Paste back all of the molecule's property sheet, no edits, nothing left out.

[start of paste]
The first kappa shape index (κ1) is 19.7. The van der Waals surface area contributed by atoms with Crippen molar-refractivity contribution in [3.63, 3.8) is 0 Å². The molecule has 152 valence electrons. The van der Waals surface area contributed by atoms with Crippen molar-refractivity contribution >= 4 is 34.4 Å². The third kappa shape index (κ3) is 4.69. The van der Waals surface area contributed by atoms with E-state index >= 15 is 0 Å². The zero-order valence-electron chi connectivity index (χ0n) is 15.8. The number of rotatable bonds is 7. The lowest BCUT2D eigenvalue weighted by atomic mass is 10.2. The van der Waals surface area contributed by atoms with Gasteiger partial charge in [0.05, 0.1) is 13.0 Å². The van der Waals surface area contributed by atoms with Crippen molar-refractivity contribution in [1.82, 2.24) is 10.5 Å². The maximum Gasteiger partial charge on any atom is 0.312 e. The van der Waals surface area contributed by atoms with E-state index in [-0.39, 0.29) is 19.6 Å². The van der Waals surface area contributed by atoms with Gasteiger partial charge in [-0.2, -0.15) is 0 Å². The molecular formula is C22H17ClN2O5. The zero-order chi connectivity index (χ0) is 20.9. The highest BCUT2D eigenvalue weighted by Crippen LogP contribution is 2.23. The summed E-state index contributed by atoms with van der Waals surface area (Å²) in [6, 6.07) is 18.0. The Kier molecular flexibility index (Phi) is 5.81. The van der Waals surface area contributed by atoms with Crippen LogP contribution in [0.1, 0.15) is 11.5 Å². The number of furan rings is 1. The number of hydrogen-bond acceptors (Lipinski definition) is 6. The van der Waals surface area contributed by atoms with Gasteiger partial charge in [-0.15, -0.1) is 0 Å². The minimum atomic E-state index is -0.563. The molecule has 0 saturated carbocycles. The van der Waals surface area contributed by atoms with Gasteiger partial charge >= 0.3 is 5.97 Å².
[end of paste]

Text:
The first kappa shape index (κ1) is 19.7. The van der Waals surface area contributed by atoms with Crippen molar-refractivity contribution in [3.63, 3.8) is 0 Å². The molecule has 152 valence electrons. The van der Waals surface area contributed by atoms with Crippen molar-refractivity contribution >= 4 is 34.4 Å². The third kappa shape index (κ3) is 4.69. The van der Waals surface area contributed by atoms with E-state index >= 15 is 0 Å². The zero-order valence-electron chi connectivity index (χ0n) is 15.8. The number of rotatable bonds is 7. The lowest BCUT2D eigenvalue weighted by atomic mass is 10.2. The van der Waals surface area contributed by atoms with Gasteiger partial charge in [0.05, 0.1) is 13.0 Å². The van der Waals surface area contributed by atoms with Crippen molar-refractivity contribution in [1.82, 2.24) is 10.5 Å². The maximum Gasteiger partial charge on any atom is 0.312 e. The van der Waals surface area contributed by atoms with E-state index in [-0.39, 0.29) is 19.6 Å². The van der Waals surface area contributed by atoms with Gasteiger partial charge in [-0.2, -0.15) is 0 Å². The molecular formula is C22H17ClN2O5. The zero-order chi connectivity index (χ0) is 20.9. The highest BCUT2D eigenvalue weighted by Crippen LogP contribution is 2.23. The summed E-state index contributed by atoms with van der Waals surface area (Å²) in [6, 6.07) is 18.0. The Kier molecular flexibility index (Phi) is 5.81. The van der Waals surface area contributed by atoms with Crippen LogP contribution in [0.1, 0.15) is 11.5 Å². The number of furan rings is 1. The number of hydrogen-bond acceptors (Lipinski definition) is 6. The van der Waals surface area contributed by atoms with Gasteiger partial charge in [-0.15, -0.1) is 0 Å². The minimum atomic E-state index is -0.563. The molecule has 0 saturated carbocycles. The van der Waals surface area contributed by atoms with Gasteiger partial charge >= 0.3 is 5.97 Å².